whether falling prices are deflationary signals or benign symptoms of the re-cession. The
events of 9/11 and the terrorist war have made economic interpretation and forecasting
even more difficult.

The economy appears to be moving toward recovery in early 2002. A rebound doesn’t
guarantee an end to deflation, however. Some analysts warn that a deflationary spiral
may compromise the rebound. The Federal Reserve has been increasing the money
supply in recent months, and hopefully this injection of liquidity will satisfy the demand
for new money arising from the recent tax cuts and interest rate reductions.

Some people claim that the Fed killed the 1998-99 expansion by raising interest rates
when inflation was well under control. If the Fed is fighting the wrong monetary battle,
there is risk that the central bank may raise interest rates or reduce the money supply at
the first sign of strong growth. Either action may keep deflation alive. ■
(1) In fact, inflation has been on a long-term downward trend. Inflation averaged 8.1% from 1971 to 1980;
4.5% from 1981 to 1990; and 2.7% from 1991to 2000. (Source: U.S. Labor department) (2) “Defeating
Inflation”, Wall Street Journal, 19 Nov. 2001, A1. (3) The “real” rate of interest is the nominal rate minus
inflation. In a deflationary setting, the real rate is higher than nominal rates. (4) Median CPI has provided
more inflationary weight than total CPI over the last year. (“What Deflation?”, Forbes, 24 Dec. 2001, p
128)


VIEWS OF UNSTABLE MONEY

Like other commodities, money fluctuates in value according to supply and demand.
Inflation arises when the supply of money in circulation exceeds demand for it.
Conversely, deflation results from an under-supply of money relative to demand.
Prices rise or fall as the dollar’s value changes relative to goods and services.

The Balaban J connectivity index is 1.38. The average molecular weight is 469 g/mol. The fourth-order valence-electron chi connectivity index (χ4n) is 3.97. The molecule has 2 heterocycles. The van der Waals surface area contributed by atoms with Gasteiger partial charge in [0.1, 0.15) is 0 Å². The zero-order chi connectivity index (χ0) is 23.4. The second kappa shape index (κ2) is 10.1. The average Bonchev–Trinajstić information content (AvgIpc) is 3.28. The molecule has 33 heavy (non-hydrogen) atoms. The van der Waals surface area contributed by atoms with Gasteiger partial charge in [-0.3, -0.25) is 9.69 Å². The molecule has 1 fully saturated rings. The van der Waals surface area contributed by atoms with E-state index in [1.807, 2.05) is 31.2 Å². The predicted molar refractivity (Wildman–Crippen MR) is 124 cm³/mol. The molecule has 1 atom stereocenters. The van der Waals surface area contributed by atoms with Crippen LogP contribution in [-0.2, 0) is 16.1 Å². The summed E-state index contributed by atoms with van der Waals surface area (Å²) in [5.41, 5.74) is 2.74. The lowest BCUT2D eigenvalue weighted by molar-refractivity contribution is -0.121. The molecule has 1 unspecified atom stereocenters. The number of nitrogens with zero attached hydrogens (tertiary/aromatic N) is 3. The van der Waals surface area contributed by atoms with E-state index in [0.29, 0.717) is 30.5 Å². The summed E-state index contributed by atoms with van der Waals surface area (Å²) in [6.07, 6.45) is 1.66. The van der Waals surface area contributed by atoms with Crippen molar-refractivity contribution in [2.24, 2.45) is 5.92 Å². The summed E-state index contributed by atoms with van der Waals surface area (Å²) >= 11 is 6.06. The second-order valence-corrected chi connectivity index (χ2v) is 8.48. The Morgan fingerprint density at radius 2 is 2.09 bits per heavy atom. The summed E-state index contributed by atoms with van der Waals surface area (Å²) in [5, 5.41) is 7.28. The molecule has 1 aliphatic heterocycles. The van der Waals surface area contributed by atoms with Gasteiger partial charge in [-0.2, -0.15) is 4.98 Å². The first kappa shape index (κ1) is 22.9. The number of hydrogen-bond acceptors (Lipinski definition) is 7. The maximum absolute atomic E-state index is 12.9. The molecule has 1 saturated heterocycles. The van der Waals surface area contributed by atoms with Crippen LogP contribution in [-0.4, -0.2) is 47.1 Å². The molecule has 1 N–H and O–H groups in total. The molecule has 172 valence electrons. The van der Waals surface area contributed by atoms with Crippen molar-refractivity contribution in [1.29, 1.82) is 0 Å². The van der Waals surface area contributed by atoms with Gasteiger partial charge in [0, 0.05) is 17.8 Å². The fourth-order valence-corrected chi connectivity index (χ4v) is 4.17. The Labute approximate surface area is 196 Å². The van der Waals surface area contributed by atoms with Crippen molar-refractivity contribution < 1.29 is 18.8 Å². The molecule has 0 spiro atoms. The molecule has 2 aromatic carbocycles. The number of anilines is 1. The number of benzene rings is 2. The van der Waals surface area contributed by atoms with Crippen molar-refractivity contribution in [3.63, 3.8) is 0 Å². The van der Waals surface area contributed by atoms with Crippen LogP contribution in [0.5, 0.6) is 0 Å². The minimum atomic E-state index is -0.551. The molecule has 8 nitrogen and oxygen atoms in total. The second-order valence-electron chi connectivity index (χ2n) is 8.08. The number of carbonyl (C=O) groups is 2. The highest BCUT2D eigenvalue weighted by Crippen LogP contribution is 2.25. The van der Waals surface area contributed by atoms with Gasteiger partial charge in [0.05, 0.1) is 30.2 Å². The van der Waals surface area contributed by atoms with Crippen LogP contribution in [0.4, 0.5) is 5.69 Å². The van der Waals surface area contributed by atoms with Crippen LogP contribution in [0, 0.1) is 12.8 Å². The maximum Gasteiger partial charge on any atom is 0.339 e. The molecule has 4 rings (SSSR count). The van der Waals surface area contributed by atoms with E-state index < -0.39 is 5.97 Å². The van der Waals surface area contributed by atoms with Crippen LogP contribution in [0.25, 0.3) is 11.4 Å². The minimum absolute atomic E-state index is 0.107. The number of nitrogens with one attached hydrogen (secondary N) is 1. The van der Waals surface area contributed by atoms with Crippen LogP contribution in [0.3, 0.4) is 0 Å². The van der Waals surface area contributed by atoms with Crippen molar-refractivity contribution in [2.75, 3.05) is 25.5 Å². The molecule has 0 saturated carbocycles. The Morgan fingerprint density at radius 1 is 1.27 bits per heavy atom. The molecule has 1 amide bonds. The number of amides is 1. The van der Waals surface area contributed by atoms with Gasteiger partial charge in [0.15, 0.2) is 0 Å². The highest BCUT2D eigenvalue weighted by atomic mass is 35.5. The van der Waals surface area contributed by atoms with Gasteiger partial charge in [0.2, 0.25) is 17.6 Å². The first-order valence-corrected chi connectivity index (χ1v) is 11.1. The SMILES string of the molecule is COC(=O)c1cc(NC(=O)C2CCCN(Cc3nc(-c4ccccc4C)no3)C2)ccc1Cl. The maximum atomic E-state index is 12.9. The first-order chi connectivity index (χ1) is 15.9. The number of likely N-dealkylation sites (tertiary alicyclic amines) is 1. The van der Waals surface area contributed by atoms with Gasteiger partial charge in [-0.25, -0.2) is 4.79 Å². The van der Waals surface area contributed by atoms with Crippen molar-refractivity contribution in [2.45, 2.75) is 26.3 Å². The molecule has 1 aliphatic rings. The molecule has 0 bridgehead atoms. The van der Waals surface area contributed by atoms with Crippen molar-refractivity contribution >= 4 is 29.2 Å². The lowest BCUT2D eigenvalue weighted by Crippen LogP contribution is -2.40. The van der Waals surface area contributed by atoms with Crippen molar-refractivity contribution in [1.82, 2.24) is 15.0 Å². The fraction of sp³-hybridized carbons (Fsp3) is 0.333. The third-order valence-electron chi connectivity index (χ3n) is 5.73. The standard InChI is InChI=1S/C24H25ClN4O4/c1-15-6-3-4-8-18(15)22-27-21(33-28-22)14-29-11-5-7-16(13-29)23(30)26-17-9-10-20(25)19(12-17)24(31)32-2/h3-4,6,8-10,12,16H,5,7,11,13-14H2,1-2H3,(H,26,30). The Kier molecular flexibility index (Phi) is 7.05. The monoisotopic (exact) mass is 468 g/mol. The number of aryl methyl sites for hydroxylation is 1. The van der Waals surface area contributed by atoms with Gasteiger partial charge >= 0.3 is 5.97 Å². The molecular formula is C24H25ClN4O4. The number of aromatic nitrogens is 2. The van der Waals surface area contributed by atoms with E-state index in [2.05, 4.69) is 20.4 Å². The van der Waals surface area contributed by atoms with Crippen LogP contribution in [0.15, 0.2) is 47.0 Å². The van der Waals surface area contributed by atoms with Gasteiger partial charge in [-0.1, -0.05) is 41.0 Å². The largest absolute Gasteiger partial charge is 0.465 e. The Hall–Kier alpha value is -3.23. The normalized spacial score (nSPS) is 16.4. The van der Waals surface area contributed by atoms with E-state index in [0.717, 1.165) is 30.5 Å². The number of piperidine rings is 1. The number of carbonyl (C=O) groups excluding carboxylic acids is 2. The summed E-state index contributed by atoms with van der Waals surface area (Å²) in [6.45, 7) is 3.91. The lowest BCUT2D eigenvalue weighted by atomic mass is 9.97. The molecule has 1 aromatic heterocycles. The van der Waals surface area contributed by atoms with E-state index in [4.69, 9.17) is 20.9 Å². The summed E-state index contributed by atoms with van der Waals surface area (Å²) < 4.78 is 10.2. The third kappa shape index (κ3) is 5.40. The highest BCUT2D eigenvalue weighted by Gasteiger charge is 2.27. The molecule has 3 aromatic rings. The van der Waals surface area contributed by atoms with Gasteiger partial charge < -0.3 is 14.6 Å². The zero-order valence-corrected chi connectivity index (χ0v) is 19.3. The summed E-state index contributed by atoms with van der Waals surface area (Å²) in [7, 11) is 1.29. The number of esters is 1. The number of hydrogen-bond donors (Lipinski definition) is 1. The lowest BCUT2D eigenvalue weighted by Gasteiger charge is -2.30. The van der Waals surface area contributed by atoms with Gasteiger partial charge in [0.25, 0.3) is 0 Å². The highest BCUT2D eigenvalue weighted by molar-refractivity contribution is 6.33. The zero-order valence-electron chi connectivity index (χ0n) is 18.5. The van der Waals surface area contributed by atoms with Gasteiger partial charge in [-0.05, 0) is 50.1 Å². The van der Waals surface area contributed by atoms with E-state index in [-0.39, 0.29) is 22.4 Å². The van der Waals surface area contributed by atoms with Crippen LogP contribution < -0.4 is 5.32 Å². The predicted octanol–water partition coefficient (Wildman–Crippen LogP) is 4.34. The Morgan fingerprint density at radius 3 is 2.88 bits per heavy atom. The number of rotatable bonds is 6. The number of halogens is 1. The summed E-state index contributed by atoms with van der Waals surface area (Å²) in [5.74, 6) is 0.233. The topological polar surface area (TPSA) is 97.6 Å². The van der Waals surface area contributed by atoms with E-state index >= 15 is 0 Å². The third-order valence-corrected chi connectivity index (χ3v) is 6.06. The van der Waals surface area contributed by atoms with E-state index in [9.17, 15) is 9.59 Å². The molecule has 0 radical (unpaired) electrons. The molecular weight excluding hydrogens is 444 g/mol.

The Federal Reserve’s primary job is to maintain stable money while promoting
economic growth. The dollar’s price stability is important because markets work
best when producers, consumers, debtors and lenders make decisions based on
supply and demand for goods and services. Excessive inflation historically has been
the Fed’s primary concern. Dollar-induced price growth distorts market
information, which can bring about misallocated resources, increased risk, lower
investment and other economic ills.

Although everyone wants to avoid extreme monetary conditions, experts disagree on
the causes and remedies of unstable money. The demand-side supporters assume
that excessive economic growth causes inflation. Their remedy is to manipulate the
variables affecting economic activity, and hence, the demand for money. These
include consumption, employment, government spending, interest rates and asset
prices. Demand-siders believe that inflation is best controlled by adjusting economic
activity.

The supply-side school asserts that the money supply affects the dollar’s value.
Proponents endorse actions to maximize economic growth—such as low taxes,
minimum regulation, free trade and other market-friendly fiscal policies—and rely
upon the Federal Reserve to adjust the money supply in response to changing
demand. Properly timed adjustments help avert severe inflation and deflation by
keeping the price of money relatively constant. Many supply-siders also claim that
the price of gold and other basic commodities are useful money supply indicators. ■